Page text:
Tag: June

Posted by Tom Joseph, Kyle Forrest, and Blair Moldoff on June 28, 2019.
It’s Wednesday morning. Harry, an HR Business Partner at a large corporation, has just returned from a business unit leadership meeting. Competition is continuing to grow, uncertainty in the markets is increasing, and leadership has decided that an acquisition is needed. Facing this critical business move, Harry thinks about HR’s previous role in the company’s M&A deals, which hasn’t been particularly robust, mostly weighing in on compensation and benefits. He knows HR can play a more strategic role.

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Harry’s right—HR can and should play a pivotal role in helping the organization realize value from M&A activity.
Business and HR leaders continue to face massive disruption across industries, sectors, and within the workforce, and now more than ever many leaders are struggling to create a plan to determine the future of their business and navigate each disruption successfully.
While facing disruption is becoming the norm for organizations, disruption is magnified during a merger, acquisition, or divestiture. With the enormous change and additional work that an M&A transaction brings to a company and the HR function, it is often daunting to plan for months into the future, let alone years. As a result, topics such as the Future of Work are often pushed down the road, in the hope that future trends will be addressed once the new company has stabilized.
Unfortunately, this approach fails to recognize how M&A activity can be a key enabler of the shift to the future. HR M&A groups can capture momentum by bringing the right Focus to a transaction; building a fit-for-purpose Lens through which HR delivers services; developing a Mindset that the workforce understands and is bought into; and providing the right set of Enablers to support the workforce. And their involvement can carry through each critical phase of the deal, from the run-up to Day 1 to post-close integration.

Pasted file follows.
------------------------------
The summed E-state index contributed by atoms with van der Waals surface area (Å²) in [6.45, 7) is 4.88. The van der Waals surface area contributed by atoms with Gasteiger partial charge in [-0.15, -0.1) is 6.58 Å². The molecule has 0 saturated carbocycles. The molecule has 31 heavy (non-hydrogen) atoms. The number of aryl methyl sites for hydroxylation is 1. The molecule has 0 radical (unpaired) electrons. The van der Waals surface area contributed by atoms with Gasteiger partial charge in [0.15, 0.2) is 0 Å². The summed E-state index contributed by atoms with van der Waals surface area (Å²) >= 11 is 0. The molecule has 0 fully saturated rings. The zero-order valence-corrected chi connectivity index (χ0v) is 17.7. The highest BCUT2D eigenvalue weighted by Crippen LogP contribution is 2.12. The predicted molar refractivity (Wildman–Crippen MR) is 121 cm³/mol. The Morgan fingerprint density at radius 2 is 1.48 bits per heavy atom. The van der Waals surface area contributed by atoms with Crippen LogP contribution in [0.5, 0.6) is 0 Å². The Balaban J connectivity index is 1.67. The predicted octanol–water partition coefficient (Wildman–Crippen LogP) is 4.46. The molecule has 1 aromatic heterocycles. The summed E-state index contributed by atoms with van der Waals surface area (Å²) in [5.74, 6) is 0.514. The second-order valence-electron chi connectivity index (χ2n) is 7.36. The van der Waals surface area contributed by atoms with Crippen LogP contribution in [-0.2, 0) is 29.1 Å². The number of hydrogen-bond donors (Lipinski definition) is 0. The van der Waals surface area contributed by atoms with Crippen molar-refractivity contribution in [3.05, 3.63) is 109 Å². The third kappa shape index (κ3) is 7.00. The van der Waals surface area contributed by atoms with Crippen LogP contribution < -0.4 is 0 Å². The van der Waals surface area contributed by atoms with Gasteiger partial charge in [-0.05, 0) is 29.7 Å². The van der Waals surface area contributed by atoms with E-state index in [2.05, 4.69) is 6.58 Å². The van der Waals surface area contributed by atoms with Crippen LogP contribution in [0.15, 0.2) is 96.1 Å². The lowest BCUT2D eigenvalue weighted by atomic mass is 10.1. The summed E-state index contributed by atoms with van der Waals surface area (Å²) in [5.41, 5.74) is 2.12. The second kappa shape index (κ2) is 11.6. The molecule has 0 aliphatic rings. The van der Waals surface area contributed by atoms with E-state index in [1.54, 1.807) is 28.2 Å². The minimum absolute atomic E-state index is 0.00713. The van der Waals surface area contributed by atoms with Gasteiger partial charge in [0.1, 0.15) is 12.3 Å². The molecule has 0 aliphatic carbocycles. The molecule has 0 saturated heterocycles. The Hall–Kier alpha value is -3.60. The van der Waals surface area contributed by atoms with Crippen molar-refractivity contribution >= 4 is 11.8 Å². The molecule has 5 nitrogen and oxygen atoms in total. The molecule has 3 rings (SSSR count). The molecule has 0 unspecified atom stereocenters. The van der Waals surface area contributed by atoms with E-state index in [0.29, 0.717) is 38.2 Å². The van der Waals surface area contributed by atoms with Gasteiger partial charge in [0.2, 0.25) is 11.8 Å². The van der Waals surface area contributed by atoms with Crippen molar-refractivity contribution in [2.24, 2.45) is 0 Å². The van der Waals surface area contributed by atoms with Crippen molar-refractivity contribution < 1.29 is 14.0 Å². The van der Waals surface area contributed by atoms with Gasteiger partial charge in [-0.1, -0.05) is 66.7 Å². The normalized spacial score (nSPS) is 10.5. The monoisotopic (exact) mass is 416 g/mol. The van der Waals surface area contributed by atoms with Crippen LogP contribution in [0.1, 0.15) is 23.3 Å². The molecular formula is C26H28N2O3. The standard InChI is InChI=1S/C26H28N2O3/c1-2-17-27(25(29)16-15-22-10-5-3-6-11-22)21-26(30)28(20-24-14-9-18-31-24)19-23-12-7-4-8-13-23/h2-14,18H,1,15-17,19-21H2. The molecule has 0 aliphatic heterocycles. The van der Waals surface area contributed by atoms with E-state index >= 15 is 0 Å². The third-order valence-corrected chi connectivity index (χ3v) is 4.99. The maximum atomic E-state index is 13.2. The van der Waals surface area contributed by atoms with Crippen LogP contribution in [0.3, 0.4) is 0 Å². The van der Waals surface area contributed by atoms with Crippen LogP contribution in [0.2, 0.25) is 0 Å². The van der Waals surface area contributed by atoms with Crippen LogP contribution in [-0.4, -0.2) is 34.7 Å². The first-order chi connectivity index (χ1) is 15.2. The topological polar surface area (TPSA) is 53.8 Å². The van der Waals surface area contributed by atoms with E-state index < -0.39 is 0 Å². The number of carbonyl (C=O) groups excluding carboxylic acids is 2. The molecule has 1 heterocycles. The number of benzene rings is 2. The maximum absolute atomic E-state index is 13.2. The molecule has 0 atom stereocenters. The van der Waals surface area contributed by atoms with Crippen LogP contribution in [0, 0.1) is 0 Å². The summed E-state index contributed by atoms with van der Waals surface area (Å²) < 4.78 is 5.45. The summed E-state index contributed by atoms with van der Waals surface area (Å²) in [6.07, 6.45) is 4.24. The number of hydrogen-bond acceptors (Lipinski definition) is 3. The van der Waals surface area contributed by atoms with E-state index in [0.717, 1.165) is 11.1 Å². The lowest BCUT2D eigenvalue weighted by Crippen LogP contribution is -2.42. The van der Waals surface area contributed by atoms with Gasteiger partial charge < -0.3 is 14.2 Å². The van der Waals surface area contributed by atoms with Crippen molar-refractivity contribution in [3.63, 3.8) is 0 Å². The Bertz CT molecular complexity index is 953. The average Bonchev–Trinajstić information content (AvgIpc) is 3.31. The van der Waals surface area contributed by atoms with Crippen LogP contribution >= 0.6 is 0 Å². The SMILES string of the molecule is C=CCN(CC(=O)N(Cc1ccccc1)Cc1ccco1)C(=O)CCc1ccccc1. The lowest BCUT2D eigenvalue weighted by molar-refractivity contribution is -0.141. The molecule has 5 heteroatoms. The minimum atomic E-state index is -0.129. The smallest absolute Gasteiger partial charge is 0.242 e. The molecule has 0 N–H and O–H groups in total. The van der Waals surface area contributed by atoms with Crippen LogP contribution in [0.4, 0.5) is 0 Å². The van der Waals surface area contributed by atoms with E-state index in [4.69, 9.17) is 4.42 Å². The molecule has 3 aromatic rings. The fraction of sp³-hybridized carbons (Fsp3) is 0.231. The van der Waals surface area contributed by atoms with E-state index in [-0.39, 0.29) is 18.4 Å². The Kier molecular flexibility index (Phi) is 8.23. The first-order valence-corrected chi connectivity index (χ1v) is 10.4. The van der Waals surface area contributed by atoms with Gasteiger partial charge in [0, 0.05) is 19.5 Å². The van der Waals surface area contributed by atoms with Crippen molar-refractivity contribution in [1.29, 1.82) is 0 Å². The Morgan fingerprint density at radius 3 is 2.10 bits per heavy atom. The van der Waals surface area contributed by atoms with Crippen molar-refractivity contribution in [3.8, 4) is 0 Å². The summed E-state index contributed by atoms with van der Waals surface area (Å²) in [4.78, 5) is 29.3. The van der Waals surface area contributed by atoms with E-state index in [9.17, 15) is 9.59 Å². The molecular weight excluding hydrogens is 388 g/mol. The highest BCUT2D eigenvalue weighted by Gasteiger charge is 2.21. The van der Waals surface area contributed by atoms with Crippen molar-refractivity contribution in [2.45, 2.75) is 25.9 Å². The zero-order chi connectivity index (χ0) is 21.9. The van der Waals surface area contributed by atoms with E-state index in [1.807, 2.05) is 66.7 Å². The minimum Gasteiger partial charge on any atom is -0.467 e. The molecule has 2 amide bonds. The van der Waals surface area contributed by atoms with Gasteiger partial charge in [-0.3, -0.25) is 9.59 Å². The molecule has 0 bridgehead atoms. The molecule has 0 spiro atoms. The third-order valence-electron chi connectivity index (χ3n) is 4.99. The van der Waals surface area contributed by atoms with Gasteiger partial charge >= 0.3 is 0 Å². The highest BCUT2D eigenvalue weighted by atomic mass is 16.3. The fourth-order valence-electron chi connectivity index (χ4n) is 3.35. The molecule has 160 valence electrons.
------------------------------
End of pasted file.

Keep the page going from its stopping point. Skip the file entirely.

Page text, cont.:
Strategy/Target Screening
The initial strategy and target screening phases of M&A work are generally the least structured, and often don’t involve HR leaders at all. Potential acquisitions or divestitures are explored through potential revenue or cost synergies, or even a casual CEO conversation.
HR functions are already working to be more agile, operate more strategically, and better provide valuable insights to the business—a true high-impact operating model. This applies in potential M&A environments as well. By adjusting the lens in which they view M&A, HR leaders can actively insert themselves into those conversations, enabling smoother transactions and voicing alternative perspectives in the C-suite.
By forming agile M&A “tiger teams” composed of a diverse group of experienced, motivated personnel interested in tackling business initiatives, HR can provide strategic input to and integrate thoroughly with the business. This will shape a culture of trust, inclusion, and accountability within leadership so that HR can be viewed as an essential voice in the screening process, rather than a compliance and control group to pull in post-announcement.
Due Diligence
During diligence, traditional areas of focus within the HR function are tangible financial assets such as pensions, benefits, and overall headcount. By looking at simple dollar values of this limited scope, HR leaders can miss the bigger picture of how a target can jumpstart a transformation through enablers that are currently in use.
In the Future of HR, organizations should focus on a unified engagement platform centered on productivity: HR technology must be engaging, accessible, automated, and adaptable. By highlighting the target’s use of automated process, cognitive solutions, and social platforms, leaders can uncover additional deal value and incorporate the knowledge of the target’s technology landscape into planning for which technology solutions to integrate for Day 1 and beyond.
Transaction Execution
In an increasingly digital environment, it is essential for any company to shift from simply “doing digital” activities to truly “being” a digital organization. The future of enterprise is distinctly tied to certain traits and behaviors, or Digital DNA, that digitally-native companies inherently possess.
For HR leaders to inorganically embed these traits in a company can seem daunting, but even the most static and traditional organizations often take on many of these characteristics during an M&A transaction. Concepts such as agility, intentional collaboration, and constant disruption are all inherent in an M&A environment.